A second viewing in a police line-up may help more eyewitnesses identify the culprit, new research from Flinders University reveals.
The study of 400 South Australians from varying demographics, conducted between 2012 and 2013, found that offering a second ‘lap’ in a sequential police line-up could increase the number of positive identifications without reducing the overall accuracy of the witnesses’ decisions.
In police line-ups, witnesses see a police suspect (who may be guilty or innocent) alongside several innocent volunteers. An increasingly common testing method is the sequential line-up, where members are shown one by one, rather than in a single group. Many jurisdictions that have adopted the sequential line-up allow witnesses to see a second lap of the line-up if requested.
Chief investigator Dr Ruth Horry, based in Flinders School of Psychology, said the study explored the impact of additional line-up laps on the number of guilty suspects identified and the overall accuracy of decisions.
Contradicting existing research, she said accuracy was stable from the first to the second lap, however the number of guilty culprits identified increased significantly.
“The rate of mistakes in police line-ups is very high – people either wrongly identify someone they’ve never seen before, which is particularly serious if the person is innocent and if that person happens to be the police suspect, or they miss the offender,” Dr Horry said.
“Despite such a high rate of errors, there’s very little research on the effect of sequential line-up laps on accuracy, and most of these studies have significant flaws,” she said.
“The most comprehensive study to date argues that you get a drop in accuracy from the first to the second lap because some witnesses don’t really know who the offender is but feel compelled to pick somebody.
“Rather than having a clear idea of the bad guy, the study suggests that some witnesses will pick anyone in the second lap, which obviously means a huge drop in accuracy, but this doesn’t fit with what we found.”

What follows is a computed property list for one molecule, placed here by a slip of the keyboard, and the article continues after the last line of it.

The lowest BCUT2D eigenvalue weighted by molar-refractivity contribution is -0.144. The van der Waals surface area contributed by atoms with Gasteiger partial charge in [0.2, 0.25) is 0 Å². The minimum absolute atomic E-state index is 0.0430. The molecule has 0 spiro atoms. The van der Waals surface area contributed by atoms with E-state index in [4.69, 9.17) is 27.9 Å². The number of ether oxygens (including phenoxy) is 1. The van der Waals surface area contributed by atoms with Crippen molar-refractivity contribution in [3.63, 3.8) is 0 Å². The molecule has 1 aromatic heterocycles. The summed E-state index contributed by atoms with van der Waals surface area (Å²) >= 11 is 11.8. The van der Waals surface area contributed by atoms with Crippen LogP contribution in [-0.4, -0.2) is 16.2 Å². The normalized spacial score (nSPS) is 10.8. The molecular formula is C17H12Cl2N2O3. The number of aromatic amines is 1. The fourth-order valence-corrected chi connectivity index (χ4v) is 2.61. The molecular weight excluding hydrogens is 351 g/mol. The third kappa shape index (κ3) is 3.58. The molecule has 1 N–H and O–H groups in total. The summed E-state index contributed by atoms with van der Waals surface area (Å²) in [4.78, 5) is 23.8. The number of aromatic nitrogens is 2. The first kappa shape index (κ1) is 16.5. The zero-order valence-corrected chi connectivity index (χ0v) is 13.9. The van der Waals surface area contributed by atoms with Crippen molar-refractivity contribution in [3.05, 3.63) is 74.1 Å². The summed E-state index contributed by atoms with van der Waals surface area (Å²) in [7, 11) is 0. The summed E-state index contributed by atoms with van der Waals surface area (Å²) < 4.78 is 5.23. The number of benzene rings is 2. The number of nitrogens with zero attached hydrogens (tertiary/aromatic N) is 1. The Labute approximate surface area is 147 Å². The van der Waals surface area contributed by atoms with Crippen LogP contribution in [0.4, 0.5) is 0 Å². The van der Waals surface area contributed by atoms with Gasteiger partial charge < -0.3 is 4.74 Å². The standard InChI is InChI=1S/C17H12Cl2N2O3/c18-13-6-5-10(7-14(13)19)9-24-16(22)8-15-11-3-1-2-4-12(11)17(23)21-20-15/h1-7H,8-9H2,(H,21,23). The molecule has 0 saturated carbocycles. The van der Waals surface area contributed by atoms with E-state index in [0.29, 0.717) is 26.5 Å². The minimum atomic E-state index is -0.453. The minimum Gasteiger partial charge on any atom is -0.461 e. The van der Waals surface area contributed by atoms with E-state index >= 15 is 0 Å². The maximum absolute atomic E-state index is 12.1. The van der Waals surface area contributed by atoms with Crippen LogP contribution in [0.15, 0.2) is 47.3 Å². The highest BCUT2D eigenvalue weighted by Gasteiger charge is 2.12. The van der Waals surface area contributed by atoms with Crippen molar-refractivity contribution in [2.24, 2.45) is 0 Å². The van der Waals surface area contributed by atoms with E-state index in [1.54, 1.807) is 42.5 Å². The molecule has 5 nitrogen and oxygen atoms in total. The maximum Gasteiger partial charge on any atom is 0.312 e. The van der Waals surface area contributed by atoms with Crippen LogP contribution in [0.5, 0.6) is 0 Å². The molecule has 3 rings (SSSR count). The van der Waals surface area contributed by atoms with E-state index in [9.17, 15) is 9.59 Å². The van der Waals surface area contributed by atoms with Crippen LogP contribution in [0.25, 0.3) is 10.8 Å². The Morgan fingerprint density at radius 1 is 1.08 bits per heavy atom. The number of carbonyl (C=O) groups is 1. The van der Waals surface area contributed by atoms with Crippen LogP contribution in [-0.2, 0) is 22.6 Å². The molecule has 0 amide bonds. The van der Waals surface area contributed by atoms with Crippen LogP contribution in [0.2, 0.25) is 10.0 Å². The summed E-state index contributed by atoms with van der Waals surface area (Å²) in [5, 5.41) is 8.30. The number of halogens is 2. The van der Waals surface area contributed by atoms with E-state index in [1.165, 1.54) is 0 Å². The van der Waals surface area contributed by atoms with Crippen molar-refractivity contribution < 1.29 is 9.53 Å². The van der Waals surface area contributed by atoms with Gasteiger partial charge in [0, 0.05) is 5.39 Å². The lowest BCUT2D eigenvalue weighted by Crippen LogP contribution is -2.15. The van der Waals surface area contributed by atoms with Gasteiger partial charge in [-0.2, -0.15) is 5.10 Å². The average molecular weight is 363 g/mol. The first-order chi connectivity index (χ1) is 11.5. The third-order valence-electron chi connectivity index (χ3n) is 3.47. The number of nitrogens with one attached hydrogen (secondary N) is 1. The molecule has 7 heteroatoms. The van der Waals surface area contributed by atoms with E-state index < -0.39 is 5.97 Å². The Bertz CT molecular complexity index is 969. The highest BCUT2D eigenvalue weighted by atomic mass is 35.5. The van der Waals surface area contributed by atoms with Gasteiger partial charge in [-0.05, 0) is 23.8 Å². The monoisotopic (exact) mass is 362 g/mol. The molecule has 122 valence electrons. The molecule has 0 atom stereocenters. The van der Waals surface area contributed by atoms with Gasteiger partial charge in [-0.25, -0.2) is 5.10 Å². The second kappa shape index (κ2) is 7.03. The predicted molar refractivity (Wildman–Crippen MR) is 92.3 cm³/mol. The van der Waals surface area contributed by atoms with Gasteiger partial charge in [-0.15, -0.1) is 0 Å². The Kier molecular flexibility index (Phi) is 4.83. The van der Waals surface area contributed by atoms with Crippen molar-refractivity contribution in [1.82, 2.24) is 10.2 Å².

Dr Horry said her study showed a second lap could actually increase the number of offenders identified because some witnesses are being overly cautious in the first lap but feel confident enough to identify the culprit in the second lap.
“It’s not that witnesses don’t know who to pick, they’re just being too cautious in the first lap.
“But if they’re offered a second lap they tend to make a correct identification.
“Though some innocent suspects were also identified in the second lap, the increase in false identifications was much smaller than the increase in correct identifications. Consequently, a lot more bad guys were identified with no overall cost to accuracy.”
Dr Horry said she recruited seven mock culprits for the line-up and used a broad cross-section of the community as witnesses, as opposed to other studies which only use a handful of offenders and witnesses: “We’re confident the results are a lot more robust and generalisable than previous studies.”
The study has now been submitted for publication in a top international psychology-law journal, and was a key factor in Dr Horry recently winning one of Flinders University’s Vice-Chancellor’s Awards for Early Career Researchers.
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